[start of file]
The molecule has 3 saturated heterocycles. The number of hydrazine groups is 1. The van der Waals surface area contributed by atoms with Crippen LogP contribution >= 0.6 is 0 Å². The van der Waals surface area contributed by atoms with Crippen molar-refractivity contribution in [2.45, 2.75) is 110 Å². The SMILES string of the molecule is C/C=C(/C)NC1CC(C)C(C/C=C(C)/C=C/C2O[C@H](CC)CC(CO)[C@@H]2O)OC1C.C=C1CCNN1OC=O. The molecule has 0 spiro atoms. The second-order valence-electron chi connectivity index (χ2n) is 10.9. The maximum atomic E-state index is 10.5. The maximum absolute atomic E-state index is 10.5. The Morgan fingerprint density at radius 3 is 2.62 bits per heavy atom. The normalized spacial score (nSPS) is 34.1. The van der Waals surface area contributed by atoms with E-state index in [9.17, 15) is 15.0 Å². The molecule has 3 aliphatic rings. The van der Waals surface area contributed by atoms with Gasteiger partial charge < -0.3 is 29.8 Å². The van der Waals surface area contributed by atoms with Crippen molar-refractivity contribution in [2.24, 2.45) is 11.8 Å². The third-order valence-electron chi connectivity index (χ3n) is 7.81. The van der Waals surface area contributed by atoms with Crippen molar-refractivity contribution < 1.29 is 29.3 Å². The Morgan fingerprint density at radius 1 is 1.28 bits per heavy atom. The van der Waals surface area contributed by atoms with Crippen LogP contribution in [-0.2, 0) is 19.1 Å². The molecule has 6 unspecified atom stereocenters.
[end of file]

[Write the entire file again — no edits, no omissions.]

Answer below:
The molecule has 3 saturated heterocycles. The number of hydrazine groups is 1. The van der Waals surface area contributed by atoms with Crippen LogP contribution >= 0.6 is 0 Å². The van der Waals surface area contributed by atoms with Crippen molar-refractivity contribution in [2.45, 2.75) is 110 Å². The SMILES string of the molecule is C/C=C(/C)NC1CC(C)C(C/C=C(C)/C=C/C2O[C@H](CC)CC(CO)[C@@H]2O)OC1C.C=C1CCNN1OC=O. The molecule has 0 spiro atoms. The second-order valence-electron chi connectivity index (χ2n) is 10.9. The maximum atomic E-state index is 10.5. The maximum absolute atomic E-state index is 10.5. The Morgan fingerprint density at radius 3 is 2.62 bits per heavy atom. The normalized spacial score (nSPS) is 34.1. The van der Waals surface area contributed by atoms with E-state index in [9.17, 15) is 15.0 Å². The molecule has 3 aliphatic rings. The van der Waals surface area contributed by atoms with Gasteiger partial charge < -0.3 is 29.8 Å². The van der Waals surface area contributed by atoms with Crippen molar-refractivity contribution in [2.24, 2.45) is 11.8 Å². The third-order valence-electron chi connectivity index (χ3n) is 7.81. The van der Waals surface area contributed by atoms with Crippen molar-refractivity contribution < 1.29 is 29.3 Å². The Morgan fingerprint density at radius 1 is 1.28 bits per heavy atom. The van der Waals surface area contributed by atoms with Crippen LogP contribution in [-0.2, 0) is 19.1 Å². The molecule has 6 unspecified atom stereocenters.